Dost thou think, because thou art virtuous, there shall be no more cakes and ale? - William Shakespeare, Twelfth Night (II, iii)
As I stated in my column of one year ago today,
Today is the twelfth day of Christmas and tonight is Twelfth Night, traditionally celebrated with parties and feasting. It is the eve of the Epiphany, the day on which Christian myth holds the Magi arrived to give gifts of gold, frankincense and myrrh to the infant Jesus. Because of this it was the custom in medieval times to exchange Christmas presents on that day, and Twelfth Night was the celebration preceding the exchange. Even after the gift exchange moved back to Christmas Day proper in the Renaissance, Twelfth Night continued to be celebrated as the transition between Christmastide and Carnival (which starts tomorrow)…Remember the old Saturnalia inversion of the social order we talked about before? In Christian times this portion of the festivities was shifted to Twelfth Night celebrations. The masters waited on their servants and everyone shared a cake which contained a bean; whoever got the bean became the Lord of Misrule, the ruler of the feast. This went on until midnight, when Christmas ended and the world returned to normal.
Shakespeare’s Twelfth Night was specifically written for the holiday in 1602, though it was not publicly performed until Candlemas of that year (February 2nd, 1602). As befitting the occasion, the play is full of drinking, feasting, singing, merriment, silliness, chaos and inversions such as Viola’s disguising herself as a man (such “breeches parts” would later become a staple of Restoration theater) and even subtle breaking of the “fourth wall” (in III, iv Fabian remarks, “If this were play’d upon a stage now, I could condemn it as an improbable fiction“). But the most topsy-turvy character of all is the foolish servant Malvolio, Countess Olivia’s steward, a Puritan who believes it is his place to stop others from having fun (the epigram is spoken to him by another character, Sir Toby Belch). Malvolio is so full of himself that he not only has the nerve to chastise his social superiors (Sir Toby and his friend Sir Andrew Aguecheek), but also the egotism upon which their revenge feeds: they send him a faked love-note from his employer asking him to behave in all sorts of absurd ways to supposedly demonstrate his acceptance of her troth. Olivia (who is not in on the joke) believes that Malvolio has gone insane and allows the conspirators to lock him in the cellar. At the end he is released, but storms off vowing “I’ll be reveng’d on the whole pack of you.” (V,i)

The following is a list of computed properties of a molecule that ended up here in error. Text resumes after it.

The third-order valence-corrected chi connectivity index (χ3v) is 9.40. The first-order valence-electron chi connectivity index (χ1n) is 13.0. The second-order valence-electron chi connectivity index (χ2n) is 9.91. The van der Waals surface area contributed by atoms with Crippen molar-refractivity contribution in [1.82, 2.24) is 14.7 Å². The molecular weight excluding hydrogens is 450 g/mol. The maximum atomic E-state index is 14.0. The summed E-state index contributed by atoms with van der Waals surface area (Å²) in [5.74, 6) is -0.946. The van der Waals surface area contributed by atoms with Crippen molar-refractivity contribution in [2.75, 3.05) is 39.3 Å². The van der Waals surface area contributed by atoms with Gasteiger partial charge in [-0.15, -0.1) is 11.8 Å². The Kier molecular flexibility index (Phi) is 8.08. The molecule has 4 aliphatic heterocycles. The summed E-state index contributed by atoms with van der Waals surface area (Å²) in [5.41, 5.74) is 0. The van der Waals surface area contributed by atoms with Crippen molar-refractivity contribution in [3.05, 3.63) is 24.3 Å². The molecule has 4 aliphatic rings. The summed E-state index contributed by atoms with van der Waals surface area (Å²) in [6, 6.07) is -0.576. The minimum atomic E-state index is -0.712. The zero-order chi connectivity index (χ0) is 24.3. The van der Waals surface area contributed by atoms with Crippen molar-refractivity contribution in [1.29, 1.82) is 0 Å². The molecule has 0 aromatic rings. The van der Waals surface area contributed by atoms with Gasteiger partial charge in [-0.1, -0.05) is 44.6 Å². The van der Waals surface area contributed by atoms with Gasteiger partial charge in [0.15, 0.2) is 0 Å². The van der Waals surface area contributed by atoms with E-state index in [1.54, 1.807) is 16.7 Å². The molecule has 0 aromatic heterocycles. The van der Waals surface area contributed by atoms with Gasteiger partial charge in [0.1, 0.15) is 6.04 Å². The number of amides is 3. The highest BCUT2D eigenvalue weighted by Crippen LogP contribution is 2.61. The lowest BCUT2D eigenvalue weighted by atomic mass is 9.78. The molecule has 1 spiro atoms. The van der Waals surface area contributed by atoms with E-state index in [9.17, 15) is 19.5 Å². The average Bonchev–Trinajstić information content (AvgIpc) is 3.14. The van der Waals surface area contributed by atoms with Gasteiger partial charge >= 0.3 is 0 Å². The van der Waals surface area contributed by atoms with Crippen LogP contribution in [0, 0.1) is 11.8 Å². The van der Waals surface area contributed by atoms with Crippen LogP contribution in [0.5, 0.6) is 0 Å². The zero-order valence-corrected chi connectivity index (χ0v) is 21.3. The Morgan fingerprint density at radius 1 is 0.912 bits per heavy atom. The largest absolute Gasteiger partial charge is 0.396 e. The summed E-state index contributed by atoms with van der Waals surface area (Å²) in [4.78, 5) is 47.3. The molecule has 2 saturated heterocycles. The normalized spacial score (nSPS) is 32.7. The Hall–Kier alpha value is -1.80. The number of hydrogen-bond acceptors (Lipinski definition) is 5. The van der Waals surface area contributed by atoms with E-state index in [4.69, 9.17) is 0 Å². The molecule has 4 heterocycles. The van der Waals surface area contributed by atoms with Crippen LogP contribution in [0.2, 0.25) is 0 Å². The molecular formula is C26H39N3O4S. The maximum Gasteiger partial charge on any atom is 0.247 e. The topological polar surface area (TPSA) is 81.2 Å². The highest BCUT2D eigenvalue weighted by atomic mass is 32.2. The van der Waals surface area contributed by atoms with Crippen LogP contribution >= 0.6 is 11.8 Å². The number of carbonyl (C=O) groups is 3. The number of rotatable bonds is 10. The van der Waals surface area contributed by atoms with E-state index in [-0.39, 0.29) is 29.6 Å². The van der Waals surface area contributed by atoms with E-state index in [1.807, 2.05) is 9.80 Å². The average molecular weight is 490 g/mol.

Alas, this Twelfth Night of 2012, 410 years later, sees our entire society beset by a whole pack of Malvolios. Because they hate fun and merriment they wish to ban such activities for everybody, usually under the guise of “health”, “law and order” or “helping victims”. But in an inversion which is not at all festive or in the spirit of good fellowship, these modern Malvolios are the ones who forge documents full of lies in order to make their victims seem mentally ill and/or to have them locked up. Alas, this “improbable fiction” is all too real, and because it is we can’t count on a resolution by the end of Act V; as I predicted in my column of January 2nd we’ll eventually be rid of these pompous Puritans, but it will be through our own perseverance rather than the kind intercession of the Great Playwright.